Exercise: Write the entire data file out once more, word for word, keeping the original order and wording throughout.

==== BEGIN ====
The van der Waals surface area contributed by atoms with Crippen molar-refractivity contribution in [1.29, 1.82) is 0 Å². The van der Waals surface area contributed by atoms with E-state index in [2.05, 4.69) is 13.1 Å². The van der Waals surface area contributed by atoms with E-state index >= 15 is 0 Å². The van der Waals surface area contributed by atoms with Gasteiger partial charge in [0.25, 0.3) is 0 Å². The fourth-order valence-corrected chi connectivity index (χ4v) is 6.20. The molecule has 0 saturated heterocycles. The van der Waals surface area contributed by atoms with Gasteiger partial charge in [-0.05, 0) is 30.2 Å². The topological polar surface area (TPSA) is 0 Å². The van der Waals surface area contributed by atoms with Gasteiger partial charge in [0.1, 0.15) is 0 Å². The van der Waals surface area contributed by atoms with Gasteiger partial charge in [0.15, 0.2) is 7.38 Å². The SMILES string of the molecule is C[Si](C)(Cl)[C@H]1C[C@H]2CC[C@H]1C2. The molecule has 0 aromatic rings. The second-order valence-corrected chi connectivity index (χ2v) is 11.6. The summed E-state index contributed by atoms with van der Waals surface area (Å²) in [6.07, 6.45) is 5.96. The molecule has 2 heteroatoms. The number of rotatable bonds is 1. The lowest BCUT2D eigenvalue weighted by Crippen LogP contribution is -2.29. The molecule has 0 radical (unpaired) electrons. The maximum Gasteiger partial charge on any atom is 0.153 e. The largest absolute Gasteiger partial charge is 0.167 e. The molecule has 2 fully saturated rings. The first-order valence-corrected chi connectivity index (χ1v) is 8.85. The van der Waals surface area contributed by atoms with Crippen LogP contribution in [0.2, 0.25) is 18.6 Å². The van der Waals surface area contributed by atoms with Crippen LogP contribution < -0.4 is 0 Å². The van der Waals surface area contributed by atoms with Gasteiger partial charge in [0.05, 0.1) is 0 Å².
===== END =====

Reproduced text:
The van der Waals surface area contributed by atoms with Crippen molar-refractivity contribution in [1.29, 1.82) is 0 Å². The van der Waals surface area contributed by atoms with E-state index in [2.05, 4.69) is 13.1 Å². The van der Waals surface area contributed by atoms with E-state index >= 15 is 0 Å². The van der Waals surface area contributed by atoms with Gasteiger partial charge in [0.25, 0.3) is 0 Å². The fourth-order valence-corrected chi connectivity index (χ4v) is 6.20. The molecule has 0 saturated heterocycles. The van der Waals surface area contributed by atoms with Gasteiger partial charge in [-0.05, 0) is 30.2 Å². The topological polar surface area (TPSA) is 0 Å². The van der Waals surface area contributed by atoms with Gasteiger partial charge in [0.1, 0.15) is 0 Å². The van der Waals surface area contributed by atoms with Gasteiger partial charge in [0.15, 0.2) is 7.38 Å². The SMILES string of the molecule is C[Si](C)(Cl)[C@H]1C[C@H]2CC[C@H]1C2. The molecule has 0 aromatic rings. The second-order valence-corrected chi connectivity index (χ2v) is 11.6. The summed E-state index contributed by atoms with van der Waals surface area (Å²) in [6.07, 6.45) is 5.96. The molecule has 2 heteroatoms. The number of rotatable bonds is 1. The lowest BCUT2D eigenvalue weighted by Crippen LogP contribution is -2.29. The molecule has 0 radical (unpaired) electrons. The maximum Gasteiger partial charge on any atom is 0.153 e. The largest absolute Gasteiger partial charge is 0.167 e. The molecule has 2 fully saturated rings. The first-order valence-corrected chi connectivity index (χ1v) is 8.85. The van der Waals surface area contributed by atoms with Crippen LogP contribution in [0.2, 0.25) is 18.6 Å². The van der Waals surface area contributed by atoms with Crippen LogP contribution < -0.4 is 0 Å². The van der Waals surface area contributed by atoms with Gasteiger partial charge in [0.05, 0.1) is 0 Å².